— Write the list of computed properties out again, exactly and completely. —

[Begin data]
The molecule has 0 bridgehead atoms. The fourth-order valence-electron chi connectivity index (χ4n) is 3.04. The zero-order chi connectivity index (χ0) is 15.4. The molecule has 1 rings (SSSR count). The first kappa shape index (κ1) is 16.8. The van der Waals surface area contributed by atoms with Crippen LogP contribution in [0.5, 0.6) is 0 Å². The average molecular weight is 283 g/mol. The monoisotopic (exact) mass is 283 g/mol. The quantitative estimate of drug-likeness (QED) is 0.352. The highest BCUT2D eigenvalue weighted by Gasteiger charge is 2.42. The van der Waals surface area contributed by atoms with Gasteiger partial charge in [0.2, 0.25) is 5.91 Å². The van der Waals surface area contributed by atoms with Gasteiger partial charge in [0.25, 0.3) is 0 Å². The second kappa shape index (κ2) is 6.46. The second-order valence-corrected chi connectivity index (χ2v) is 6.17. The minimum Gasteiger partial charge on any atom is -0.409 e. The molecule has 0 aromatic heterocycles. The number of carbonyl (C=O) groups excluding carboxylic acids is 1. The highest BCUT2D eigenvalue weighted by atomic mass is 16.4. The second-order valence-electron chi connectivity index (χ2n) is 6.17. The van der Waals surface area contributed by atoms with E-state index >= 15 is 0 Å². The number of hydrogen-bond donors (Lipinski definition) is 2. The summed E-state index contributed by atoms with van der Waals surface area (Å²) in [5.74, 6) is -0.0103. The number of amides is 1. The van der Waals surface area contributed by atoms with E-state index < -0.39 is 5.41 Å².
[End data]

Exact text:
The molecule has 0 bridgehead atoms. The fourth-order valence-electron chi connectivity index (χ4n) is 3.04. The zero-order chi connectivity index (χ0) is 15.4. The molecule has 1 rings (SSSR count). The first kappa shape index (κ1) is 16.8. The van der Waals surface area contributed by atoms with Crippen LogP contribution in [0.5, 0.6) is 0 Å². The average molecular weight is 283 g/mol. The monoisotopic (exact) mass is 283 g/mol. The quantitative estimate of drug-likeness (QED) is 0.352. The highest BCUT2D eigenvalue weighted by Gasteiger charge is 2.42. The van der Waals surface area contributed by atoms with Gasteiger partial charge in [0.2, 0.25) is 5.91 Å². The van der Waals surface area contributed by atoms with Gasteiger partial charge in [0.25, 0.3) is 0 Å². The second kappa shape index (κ2) is 6.46. The second-order valence-corrected chi connectivity index (χ2v) is 6.17. The minimum Gasteiger partial charge on any atom is -0.409 e. The molecule has 0 aromatic heterocycles. The number of carbonyl (C=O) groups excluding carboxylic acids is 1. The highest BCUT2D eigenvalue weighted by atomic mass is 16.4. The second-order valence-electron chi connectivity index (χ2n) is 6.17. The van der Waals surface area contributed by atoms with E-state index >= 15 is 0 Å². The number of hydrogen-bond donors (Lipinski definition) is 2. The summed E-state index contributed by atoms with van der Waals surface area (Å²) in [5.74, 6) is -0.0103. The number of amides is 1. The van der Waals surface area contributed by atoms with E-state index < -0.39 is 5.41 Å².